Re: Disclosure of vulns and its legal aspects...

On Wed, May 30, 2007 at 09:14:39AM +0100, Lee Lawson wrote:
I would personally create an anoymous email account and send them some
information stating that you are a penetration tester that 'happened'
upon a possible security flaw in their website, but because of the
state of fear that some unenlightened organisations have about this
type of situation, you wish to remain anonymous at this point. Then
explain that if they are open to increasing the security of their
website, you will gladly analyse the security flaw further and give
them full disclosure, on the basis that you will be given written
permission prior to continuing further.

I hardly think that "written permission" granted after what would be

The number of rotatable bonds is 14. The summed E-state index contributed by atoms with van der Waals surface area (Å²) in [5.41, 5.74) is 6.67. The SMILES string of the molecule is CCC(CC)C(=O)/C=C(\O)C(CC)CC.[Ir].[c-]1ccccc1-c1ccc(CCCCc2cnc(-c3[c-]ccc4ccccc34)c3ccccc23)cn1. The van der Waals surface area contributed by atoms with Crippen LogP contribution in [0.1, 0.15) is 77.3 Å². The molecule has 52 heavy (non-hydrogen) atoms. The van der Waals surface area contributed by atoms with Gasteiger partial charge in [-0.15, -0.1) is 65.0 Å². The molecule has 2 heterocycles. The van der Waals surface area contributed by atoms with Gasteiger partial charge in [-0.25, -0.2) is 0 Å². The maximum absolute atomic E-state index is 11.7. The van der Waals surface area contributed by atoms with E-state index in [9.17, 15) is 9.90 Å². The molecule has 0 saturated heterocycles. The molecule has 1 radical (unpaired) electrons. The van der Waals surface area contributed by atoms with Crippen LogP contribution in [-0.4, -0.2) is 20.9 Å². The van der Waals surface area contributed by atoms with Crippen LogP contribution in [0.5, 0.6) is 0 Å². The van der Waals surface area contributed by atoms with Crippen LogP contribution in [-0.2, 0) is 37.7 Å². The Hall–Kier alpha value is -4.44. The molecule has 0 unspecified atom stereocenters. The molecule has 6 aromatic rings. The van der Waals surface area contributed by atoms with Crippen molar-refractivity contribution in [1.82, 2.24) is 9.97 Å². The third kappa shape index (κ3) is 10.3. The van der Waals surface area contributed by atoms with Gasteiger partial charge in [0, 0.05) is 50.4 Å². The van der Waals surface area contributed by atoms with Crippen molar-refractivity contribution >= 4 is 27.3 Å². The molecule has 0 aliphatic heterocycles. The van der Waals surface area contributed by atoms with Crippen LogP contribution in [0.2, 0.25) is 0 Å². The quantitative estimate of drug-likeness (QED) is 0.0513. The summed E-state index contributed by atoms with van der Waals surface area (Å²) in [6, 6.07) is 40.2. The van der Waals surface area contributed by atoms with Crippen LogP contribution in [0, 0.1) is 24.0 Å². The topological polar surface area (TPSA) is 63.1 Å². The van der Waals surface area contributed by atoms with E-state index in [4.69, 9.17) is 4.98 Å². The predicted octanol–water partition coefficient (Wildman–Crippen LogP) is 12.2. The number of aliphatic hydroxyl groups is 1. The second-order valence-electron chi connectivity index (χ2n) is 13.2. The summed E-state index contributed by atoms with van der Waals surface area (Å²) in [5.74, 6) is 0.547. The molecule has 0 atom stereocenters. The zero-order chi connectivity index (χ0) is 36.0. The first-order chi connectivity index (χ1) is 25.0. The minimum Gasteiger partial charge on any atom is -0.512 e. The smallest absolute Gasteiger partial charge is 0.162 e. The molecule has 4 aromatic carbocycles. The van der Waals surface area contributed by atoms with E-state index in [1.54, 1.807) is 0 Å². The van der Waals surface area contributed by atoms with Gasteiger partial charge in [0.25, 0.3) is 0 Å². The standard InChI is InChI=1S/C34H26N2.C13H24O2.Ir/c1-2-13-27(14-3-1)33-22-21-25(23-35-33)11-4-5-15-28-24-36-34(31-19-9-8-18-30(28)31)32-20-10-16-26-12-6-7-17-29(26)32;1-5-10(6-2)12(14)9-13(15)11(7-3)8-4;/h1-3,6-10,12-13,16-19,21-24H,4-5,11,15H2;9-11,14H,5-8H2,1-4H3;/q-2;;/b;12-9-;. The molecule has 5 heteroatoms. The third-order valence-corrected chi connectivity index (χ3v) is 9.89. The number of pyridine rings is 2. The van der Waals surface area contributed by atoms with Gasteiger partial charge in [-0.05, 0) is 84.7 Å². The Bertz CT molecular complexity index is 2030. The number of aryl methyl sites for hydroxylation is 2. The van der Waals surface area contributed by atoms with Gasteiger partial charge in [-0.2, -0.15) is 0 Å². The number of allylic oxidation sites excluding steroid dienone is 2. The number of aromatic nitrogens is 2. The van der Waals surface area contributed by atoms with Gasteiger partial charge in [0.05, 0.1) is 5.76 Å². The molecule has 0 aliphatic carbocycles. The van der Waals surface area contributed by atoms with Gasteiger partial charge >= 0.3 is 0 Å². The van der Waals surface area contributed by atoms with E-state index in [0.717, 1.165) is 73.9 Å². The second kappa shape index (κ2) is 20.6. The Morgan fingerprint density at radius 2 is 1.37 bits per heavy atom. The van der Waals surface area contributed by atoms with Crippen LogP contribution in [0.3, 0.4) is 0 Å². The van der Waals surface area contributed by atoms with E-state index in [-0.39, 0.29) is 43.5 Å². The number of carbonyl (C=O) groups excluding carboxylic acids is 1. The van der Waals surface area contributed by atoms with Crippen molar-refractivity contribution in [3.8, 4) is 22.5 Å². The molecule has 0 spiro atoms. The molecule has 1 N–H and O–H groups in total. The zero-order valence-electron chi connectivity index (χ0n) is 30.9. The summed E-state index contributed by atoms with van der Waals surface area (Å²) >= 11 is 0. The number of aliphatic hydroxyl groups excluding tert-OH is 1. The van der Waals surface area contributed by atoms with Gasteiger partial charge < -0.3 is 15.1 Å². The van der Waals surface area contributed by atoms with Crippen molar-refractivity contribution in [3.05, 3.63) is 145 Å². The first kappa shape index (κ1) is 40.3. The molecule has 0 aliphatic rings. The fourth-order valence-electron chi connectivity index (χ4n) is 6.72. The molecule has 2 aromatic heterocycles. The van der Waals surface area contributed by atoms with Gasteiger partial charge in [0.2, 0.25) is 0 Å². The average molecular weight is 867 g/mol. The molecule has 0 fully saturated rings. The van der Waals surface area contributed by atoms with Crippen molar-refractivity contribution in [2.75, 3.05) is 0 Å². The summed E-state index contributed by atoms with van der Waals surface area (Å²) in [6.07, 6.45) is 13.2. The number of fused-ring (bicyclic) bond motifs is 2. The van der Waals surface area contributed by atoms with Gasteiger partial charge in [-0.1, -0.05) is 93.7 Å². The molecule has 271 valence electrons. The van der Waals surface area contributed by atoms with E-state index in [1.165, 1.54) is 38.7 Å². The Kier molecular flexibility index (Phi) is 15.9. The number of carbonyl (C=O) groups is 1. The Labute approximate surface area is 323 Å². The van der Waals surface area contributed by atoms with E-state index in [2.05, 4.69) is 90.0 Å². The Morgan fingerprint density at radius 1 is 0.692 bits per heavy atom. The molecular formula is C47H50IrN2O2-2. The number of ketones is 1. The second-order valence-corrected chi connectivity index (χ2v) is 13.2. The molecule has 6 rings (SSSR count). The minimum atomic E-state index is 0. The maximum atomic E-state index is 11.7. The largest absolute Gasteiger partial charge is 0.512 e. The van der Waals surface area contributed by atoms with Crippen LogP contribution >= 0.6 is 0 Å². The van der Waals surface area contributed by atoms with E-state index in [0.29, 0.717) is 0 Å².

received as an extortion attempt would be valid.

If you are really intent on helping the party that's insecure, then the
only quasi-safe way to do it is to send an anonymous report that has all
the details, shows them how to reproduce the issue themselves, and urge
them to contact their local security experts to have this looked at.

The ONLY CHANCE of having your message being taken seriously is if there
is no question about your motives, and the only way to attempt that is to
remove yourself from the loop once you've sent off the report. That means
no ongoing contact, no payment, no work. You leave it to them to fix.

Even this is no guarantee - the great majority of unsolicited security
reports is ignored even if presented clearly and with an unambiguous
message disclaiming any personal gain.

It's really just not worth the trouble.


Stephen J Friedl | Security Consultant | UNIX Wizard | +1 714 544-6561 | Tustin, Calif. USA | Microsoft MVP | steve@xxxxxxxxxxx

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